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Title: Scheduling models with additional features : synchronization, pliability and resiliency
Author: Weiss, Christian
ISNI:       0000 0004 6060 4340
Awarding Body: University of Leeds
Current Institution: University of Leeds
Date of Award: 2016
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In this thesis we study three new extensions of scheduling models with both practical and theoretical relevance, namely synchronization, pliability and resiliency. Synchronization has previously been studied for flow shop scheduling and we now apply the concept to open shop models for the first time. Here, as opposed to the traditional models, operations that are processed together all have to be started at the same time. Operations that are completed are not removed from the machines until the longest operation in their group is finished. Pliability is a new approach to model flexibility in flow shops and open shops. In scheduling with pliability, parts of the processing load of the jobs can be re-distributed between the machines in order to achieve better schedules. This is applicable, for example, if the machines represent cross-trained workers. Resiliency is a new measure for the quality of a given solution if the input data are uncertain. A resilient solution remains better than some given bound, even if the original input data are changed. The more we can perturb the input data without the solution losing too much quality, the more resilient the solution is. We also consider the assignment problem, as it is the traditional combinatorial optimization problem underlying many scheduling problems. Particularly, we study a version of the assignment problem with a special cost structure derived from the synchronous open shop model and obtain new structural and complexity results. Furthermore we study resiliency for the assignment problem. The main focus of this thesis is the study of structural properties, algorithm development and complexity. For synchronous open shop we show that for a fixed number of machines the makespan can be minimized in polynomial time. All other traditional scheduling objectives are at least as hard to optimize as in the traditional open shop model. Starting out research in pliability we focus on the most general case of the model as well as two relevant special cases. We deliver a fairly complete complexity study for all three versions of the model. Finally, for resiliency, we investigate two different questions: `how to compute the resiliency of a given solution?' and `how to find a most resilient solution?'. We focus on the assignment problem and single machine scheduling to minimize the total sum of completion times and present a number of positive results for both questions. The main goal is to make a case that the concept deserves further study.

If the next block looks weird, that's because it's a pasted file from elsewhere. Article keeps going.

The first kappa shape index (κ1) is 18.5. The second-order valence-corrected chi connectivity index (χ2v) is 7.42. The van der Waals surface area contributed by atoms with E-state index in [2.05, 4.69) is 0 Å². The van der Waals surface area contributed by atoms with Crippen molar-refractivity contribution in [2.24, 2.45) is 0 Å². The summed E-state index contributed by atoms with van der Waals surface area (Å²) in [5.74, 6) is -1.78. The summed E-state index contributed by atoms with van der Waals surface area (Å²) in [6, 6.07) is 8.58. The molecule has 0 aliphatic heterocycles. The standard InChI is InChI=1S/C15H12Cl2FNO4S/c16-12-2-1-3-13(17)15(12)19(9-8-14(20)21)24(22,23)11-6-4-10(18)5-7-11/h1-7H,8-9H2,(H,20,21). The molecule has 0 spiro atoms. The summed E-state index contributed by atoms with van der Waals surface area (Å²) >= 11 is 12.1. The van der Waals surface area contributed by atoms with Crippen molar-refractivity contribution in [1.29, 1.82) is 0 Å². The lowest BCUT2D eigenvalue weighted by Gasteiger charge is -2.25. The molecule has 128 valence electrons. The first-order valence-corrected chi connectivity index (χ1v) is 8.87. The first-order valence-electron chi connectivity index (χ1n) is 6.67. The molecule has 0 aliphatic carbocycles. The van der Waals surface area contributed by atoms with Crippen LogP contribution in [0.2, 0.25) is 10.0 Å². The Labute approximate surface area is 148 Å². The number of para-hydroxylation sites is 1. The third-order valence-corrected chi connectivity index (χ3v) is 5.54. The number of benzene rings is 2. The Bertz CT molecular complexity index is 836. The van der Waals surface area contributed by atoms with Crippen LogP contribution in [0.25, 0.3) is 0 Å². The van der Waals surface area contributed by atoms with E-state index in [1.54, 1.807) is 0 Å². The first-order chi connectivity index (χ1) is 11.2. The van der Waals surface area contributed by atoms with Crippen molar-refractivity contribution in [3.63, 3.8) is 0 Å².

Supervisor: Shakhlevich, Natasha V. ; Dyer, Martin E. Sponsor: EPSRC
Qualification Name: Thesis (Ph.D.) Qualification Level: Doctoral
EThOS ID:  DOI: Not available